1763 Posted by Talk. Build
  • The Specialist Engineering Contractors’ (SEC) Group is calling on the Government to solve the UK construction industry’s long-standing and crippling payments problem, labelling the current cashflow position as “critical”. In a recent article, the SEC Group – which represents SMEs in the construction engineering sector – warns that its members are increasingly being propped up by their directors’ wallets as an interim cashflow ‘solution’. They cite Funding Options figures that show directors lent their construction businesses £38 million in 2015/2016, up from £29.7 million in 2013/2014 – a jump of 28 per cent in just two years.  Unsurprisingly, the SEC Group labels this rise as “unsustainable” and has urged the Government to introduce legislation to solve the problem. We agree wholeheartedly with the SEC Group – the cashflow issue has affected growth of construction businesses of all shapes and sizes for too long and needs to be addressed urgently. However, we feel that while the Government has a role to play in improving B2B payments in the industry, businesses themselves can do much more to take greater control of their finances. We’ve partnered with Invapay, an Optal company, to make this easily achievable. Our unique proposition – a combined full-service payment solution – provides construction businesses with a quick and effortless way to manage their payment process and maximise working capital benefits. With Open ECX and Invapay, businesses are able to make their payment processes simple, streamlined and effortless from the moment a payment application is made right through to the point that it is paid. Our cloud-based paper-free WebContractor solution manages the first half of the process, giving subcontractors and suppliers the ability to submit invoices quickly and easily through an online portal. The automated service then processes the application, sending verification notices emails to the applicant and the QS, allowing invoicing authorisation to be granted hassle-free. At this stage Invapay’s payment solution comes into play. With no changes to processes and systems, Invapay’s business-tobusiness payment platform allows businesses to optimise their payments to suppliers and subcontractors. Through Invapay, businesses can take greater control of their cash flow – across working capital, credit lines and third party funds – ensuring long term cash flow benefits for buyers and subcontractors. By Matthew Jones, CEO of Open ECX For more information and to download a free payments guide visit: http://openecx.co.uk/maximising-payments-maximising-cash-flow/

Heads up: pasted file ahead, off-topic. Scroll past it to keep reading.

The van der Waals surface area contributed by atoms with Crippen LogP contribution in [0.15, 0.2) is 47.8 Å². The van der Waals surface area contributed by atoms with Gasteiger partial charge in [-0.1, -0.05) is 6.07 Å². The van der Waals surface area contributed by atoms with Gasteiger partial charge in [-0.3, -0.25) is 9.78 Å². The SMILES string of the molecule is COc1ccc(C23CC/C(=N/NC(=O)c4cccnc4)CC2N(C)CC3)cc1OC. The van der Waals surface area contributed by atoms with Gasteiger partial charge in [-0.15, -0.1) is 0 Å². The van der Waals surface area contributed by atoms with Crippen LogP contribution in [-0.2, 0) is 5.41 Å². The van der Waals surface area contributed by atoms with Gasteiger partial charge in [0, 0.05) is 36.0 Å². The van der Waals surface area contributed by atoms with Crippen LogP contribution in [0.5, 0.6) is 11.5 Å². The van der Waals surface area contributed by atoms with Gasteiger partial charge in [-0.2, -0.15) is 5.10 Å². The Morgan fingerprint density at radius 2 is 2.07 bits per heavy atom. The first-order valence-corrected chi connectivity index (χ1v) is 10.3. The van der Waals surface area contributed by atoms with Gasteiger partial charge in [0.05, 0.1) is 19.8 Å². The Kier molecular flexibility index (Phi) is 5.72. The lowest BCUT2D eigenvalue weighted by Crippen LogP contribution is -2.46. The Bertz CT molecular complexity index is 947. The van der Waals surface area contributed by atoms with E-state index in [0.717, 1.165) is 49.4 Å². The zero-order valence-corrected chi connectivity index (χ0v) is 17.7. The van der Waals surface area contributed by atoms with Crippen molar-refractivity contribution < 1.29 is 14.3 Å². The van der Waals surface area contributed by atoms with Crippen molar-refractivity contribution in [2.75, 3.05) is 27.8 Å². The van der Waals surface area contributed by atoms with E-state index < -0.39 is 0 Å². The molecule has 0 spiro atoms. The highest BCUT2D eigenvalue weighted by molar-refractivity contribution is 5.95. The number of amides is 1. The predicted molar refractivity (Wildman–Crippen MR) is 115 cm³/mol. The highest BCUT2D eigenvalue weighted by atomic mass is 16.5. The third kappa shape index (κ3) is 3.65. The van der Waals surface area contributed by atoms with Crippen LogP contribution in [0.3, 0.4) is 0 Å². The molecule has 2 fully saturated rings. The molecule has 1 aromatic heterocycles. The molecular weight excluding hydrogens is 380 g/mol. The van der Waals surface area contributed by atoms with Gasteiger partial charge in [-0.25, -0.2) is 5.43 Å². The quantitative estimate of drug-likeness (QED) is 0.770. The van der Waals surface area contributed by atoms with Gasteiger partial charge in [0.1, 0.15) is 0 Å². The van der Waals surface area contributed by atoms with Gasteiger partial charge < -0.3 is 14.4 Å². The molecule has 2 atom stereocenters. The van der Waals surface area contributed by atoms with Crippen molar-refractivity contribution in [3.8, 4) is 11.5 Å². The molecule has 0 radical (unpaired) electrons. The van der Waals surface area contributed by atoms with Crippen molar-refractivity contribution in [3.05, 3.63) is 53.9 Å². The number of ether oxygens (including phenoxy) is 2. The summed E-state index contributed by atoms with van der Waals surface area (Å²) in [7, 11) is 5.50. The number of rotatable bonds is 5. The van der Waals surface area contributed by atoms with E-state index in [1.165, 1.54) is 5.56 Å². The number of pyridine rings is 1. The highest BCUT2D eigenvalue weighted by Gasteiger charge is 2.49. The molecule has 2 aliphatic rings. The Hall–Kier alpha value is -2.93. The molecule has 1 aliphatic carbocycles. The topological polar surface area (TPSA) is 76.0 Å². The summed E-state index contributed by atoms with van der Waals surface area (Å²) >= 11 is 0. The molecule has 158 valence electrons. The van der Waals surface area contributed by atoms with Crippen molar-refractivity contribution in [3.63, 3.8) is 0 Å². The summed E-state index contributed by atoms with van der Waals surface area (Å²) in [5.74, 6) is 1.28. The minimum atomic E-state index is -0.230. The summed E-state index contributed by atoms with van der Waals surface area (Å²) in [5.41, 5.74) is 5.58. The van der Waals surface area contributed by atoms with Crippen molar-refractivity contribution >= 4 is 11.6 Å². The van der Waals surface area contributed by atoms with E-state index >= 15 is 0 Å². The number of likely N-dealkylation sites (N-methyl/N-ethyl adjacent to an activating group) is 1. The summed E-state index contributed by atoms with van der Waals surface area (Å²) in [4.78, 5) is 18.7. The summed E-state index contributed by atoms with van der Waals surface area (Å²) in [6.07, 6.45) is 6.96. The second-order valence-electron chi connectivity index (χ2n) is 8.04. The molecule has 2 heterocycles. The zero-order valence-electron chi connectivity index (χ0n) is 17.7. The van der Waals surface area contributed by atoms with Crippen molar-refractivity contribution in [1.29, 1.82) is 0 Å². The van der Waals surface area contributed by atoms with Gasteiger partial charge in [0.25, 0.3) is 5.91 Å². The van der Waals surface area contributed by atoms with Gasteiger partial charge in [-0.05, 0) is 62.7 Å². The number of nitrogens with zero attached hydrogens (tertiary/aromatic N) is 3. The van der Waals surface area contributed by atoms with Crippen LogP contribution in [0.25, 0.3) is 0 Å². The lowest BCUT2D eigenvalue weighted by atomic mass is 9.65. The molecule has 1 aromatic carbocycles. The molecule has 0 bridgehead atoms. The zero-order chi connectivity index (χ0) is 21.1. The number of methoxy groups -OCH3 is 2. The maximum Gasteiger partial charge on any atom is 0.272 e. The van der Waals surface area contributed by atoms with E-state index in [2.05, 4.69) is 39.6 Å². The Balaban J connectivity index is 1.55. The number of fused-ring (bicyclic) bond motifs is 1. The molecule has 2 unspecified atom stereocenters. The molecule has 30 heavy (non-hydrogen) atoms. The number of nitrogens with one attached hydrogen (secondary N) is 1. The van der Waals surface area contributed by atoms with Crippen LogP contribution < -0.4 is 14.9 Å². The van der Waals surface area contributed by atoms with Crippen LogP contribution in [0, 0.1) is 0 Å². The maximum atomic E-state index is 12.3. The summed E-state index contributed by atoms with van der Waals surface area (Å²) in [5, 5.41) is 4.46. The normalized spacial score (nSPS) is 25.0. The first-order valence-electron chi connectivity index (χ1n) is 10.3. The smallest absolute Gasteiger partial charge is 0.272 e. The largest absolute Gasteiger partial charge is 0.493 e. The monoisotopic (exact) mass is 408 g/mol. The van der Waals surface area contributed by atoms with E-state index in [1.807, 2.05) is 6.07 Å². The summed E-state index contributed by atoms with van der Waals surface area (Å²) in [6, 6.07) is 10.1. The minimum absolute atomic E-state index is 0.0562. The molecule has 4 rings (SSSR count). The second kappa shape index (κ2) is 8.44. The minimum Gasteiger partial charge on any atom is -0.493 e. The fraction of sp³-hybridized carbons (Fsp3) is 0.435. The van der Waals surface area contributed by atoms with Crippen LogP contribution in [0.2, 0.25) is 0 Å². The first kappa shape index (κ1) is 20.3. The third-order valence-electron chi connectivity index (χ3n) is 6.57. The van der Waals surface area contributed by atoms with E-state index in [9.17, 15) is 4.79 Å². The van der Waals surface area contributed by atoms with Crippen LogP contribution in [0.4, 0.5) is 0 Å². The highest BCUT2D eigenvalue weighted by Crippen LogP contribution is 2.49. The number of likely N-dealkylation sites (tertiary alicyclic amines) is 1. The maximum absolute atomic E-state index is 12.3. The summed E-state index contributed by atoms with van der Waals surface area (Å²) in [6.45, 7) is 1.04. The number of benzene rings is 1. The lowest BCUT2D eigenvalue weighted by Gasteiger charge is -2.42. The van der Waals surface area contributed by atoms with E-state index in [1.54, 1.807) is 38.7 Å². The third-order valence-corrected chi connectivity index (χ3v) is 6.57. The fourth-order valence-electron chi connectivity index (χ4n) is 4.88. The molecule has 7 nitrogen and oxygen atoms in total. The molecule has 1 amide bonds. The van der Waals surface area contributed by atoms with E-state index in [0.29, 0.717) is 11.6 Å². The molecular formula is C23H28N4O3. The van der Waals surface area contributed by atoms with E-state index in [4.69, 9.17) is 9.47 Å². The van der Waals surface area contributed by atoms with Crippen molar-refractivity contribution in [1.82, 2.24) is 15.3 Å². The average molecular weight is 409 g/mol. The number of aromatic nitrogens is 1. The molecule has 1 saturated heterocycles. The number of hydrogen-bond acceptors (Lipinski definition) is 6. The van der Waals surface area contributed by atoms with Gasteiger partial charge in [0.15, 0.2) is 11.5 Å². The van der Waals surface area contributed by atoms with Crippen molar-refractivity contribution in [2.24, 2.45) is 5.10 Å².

Sep 21, 2017 1763